The one silver lining is that the retail establishment I used to work full-time with has offered me back my old job. I am taking back this job because I need health insurance, but this means I have to go back to teaching only a couple night classes each semester.

The big question I have for you is what should I do?

The short answer is take the retail gig. English is enough of an employer's market that trying to wait out a single employer is a fool's errand. Get the health insurance, cut back on the teaching, and take some time to reflect.

The 'internal' posting is interesting. Typically, we define 'internal' as meaning 'currently working here full-time.' If we're creating a new full-time opening, we advertise externally as well. If you applied as an adjunct for a truly internal posting, I wouldn't be shocked to hear that you didn't get it.

(I'll add, too, that it can be difficult for committee members to answer the 'why didn't you pick me?' question. Assume that twenty candidates met the minimum criteria. You aren't going to interview all twenty. Clearing the minima doesn't guarantee anything. The truthful answer might be that other candidates cleared the bar by a larger margin, or offered some new skill set that you didn't, or whatever. Rather than adding insult to injury, committee members will often go with vagueness, and honestly, I don't blame them.)

It seems clear that your current cc isn't going to hire you full-time -- for whatever reason -- anytime soon. Whether that's morally right or wrong is irrelevant. It just doesn't seem to be in the cards. So my quick advice to you would be to start looking at other options. Seniority there isn't doing you any demonstrable good, and I'd hate to see you become embittered. Start thinking about other options, and about how to position yourself to be able to take advantage of them.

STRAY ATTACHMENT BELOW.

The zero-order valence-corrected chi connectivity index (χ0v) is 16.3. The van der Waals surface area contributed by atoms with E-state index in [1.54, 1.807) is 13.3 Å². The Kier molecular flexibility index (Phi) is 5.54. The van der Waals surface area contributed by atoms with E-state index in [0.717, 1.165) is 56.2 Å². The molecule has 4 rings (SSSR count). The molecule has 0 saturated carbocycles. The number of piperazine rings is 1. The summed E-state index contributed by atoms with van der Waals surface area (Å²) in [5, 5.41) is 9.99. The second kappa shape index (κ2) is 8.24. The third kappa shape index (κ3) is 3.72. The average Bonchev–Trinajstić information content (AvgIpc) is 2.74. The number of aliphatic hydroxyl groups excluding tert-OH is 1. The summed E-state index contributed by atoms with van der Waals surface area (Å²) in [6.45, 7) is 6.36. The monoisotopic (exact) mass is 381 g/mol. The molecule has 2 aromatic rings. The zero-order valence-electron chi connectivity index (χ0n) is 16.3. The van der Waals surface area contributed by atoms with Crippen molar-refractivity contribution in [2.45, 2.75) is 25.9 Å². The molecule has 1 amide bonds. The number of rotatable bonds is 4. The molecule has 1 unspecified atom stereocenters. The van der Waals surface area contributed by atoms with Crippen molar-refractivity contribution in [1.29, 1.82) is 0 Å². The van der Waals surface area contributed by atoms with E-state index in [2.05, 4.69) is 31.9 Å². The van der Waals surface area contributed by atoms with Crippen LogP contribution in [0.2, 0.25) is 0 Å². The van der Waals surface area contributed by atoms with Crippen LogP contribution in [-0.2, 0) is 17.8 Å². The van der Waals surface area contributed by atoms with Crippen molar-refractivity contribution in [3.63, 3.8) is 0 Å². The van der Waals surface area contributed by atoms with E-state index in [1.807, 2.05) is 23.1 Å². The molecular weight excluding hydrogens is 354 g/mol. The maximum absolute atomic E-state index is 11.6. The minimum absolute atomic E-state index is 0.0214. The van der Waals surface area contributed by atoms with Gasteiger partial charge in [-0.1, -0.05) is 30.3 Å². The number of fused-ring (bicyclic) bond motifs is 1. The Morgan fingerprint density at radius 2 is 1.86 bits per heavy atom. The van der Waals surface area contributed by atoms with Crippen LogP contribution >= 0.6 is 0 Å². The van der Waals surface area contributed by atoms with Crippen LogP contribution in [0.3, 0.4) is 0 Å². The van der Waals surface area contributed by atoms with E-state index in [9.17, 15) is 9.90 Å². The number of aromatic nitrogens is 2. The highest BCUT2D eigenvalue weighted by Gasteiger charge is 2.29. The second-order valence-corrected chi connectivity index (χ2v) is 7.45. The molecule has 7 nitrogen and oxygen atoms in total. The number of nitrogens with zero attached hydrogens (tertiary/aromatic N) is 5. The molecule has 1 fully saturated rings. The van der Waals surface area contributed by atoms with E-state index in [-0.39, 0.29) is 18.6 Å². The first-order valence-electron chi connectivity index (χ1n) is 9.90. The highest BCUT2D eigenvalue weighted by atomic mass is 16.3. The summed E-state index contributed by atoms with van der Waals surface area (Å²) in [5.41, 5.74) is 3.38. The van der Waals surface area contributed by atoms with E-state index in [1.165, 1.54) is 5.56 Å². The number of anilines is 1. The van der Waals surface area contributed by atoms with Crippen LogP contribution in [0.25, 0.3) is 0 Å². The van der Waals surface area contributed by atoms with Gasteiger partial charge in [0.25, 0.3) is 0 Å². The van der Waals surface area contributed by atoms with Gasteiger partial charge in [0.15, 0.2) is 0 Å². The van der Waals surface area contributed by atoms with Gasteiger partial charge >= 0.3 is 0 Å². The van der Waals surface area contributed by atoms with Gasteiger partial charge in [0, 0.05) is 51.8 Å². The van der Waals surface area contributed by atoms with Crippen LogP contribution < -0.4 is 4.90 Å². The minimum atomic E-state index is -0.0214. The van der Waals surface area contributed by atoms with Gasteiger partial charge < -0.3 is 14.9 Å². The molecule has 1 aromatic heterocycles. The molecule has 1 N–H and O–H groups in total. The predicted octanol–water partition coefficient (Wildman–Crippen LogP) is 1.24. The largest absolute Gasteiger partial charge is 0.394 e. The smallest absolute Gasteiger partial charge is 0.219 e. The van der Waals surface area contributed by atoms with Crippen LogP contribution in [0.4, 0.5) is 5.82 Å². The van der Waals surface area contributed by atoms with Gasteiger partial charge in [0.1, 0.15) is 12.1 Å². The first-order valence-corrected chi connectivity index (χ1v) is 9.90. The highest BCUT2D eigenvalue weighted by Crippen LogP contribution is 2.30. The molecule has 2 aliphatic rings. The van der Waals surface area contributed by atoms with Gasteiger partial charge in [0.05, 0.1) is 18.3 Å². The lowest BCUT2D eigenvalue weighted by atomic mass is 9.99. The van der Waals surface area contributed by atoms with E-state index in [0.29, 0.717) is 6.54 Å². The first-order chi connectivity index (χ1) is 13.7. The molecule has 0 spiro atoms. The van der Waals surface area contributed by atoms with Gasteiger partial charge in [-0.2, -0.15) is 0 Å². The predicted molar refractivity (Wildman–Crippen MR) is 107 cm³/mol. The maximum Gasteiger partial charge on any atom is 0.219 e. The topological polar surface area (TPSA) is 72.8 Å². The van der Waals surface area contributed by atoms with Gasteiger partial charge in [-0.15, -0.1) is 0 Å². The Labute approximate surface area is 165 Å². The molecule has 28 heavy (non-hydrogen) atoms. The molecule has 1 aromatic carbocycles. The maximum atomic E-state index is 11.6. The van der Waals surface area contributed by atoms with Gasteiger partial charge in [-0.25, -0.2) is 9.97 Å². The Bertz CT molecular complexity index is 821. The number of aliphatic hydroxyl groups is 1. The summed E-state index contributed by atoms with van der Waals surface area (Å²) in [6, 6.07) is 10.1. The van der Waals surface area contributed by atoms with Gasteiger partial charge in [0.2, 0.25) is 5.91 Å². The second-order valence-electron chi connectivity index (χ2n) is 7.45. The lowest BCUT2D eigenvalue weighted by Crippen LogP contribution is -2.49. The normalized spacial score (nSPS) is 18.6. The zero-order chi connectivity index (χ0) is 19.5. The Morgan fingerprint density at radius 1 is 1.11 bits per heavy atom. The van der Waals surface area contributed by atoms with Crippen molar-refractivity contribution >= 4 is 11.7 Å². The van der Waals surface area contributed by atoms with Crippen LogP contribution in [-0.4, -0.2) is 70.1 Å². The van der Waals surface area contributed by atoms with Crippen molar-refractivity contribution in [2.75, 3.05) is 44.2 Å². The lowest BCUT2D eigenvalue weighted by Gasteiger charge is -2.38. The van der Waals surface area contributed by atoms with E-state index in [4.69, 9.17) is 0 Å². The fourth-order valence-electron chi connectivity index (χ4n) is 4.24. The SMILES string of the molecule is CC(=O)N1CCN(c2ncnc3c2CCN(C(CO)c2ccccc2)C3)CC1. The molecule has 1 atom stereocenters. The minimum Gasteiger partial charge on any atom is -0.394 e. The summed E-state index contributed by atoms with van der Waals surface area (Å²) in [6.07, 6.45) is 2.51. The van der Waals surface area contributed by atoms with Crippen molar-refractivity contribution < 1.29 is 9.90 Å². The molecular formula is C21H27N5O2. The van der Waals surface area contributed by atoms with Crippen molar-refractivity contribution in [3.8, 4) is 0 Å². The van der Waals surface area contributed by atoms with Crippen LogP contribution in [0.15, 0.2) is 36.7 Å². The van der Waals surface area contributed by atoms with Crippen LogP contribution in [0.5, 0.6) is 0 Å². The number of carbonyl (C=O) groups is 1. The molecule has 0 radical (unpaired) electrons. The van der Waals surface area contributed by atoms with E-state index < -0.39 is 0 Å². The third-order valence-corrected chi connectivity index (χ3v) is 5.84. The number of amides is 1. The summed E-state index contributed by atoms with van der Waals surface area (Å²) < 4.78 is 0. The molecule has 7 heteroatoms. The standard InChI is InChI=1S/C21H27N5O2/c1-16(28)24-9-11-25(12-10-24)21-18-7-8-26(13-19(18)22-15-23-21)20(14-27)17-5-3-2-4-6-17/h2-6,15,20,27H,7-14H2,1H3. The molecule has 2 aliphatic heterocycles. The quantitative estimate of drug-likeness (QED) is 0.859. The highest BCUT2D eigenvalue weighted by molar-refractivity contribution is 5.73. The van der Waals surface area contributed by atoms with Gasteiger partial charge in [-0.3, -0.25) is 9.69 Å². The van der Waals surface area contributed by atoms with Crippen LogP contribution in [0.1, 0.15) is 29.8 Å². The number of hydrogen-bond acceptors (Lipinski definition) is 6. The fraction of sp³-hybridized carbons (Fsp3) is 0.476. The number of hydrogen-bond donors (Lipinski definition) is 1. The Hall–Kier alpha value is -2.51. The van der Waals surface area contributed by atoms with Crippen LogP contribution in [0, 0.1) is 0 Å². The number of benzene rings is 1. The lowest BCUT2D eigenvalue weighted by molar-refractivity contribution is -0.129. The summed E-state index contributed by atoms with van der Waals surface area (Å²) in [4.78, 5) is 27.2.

First thoughts, anyway. Wise and worldly readers -- what would you add/change/correct?

Good luck!

Have a question? Ask the Administrator at deandad (at) gmail (dot) com.

It's a crappy response from a personal point, but if you're giving all this service as an adjunct why would they want to hire you FT?

I mean... you're doing all the work of a FT person at 1/2 the price, if they can then hire someone else and keep you doing all that work that's like a double-bonus from their perspective.

So, yes, get out of that gig, take the retail spot and try again while only teaching a couple courses.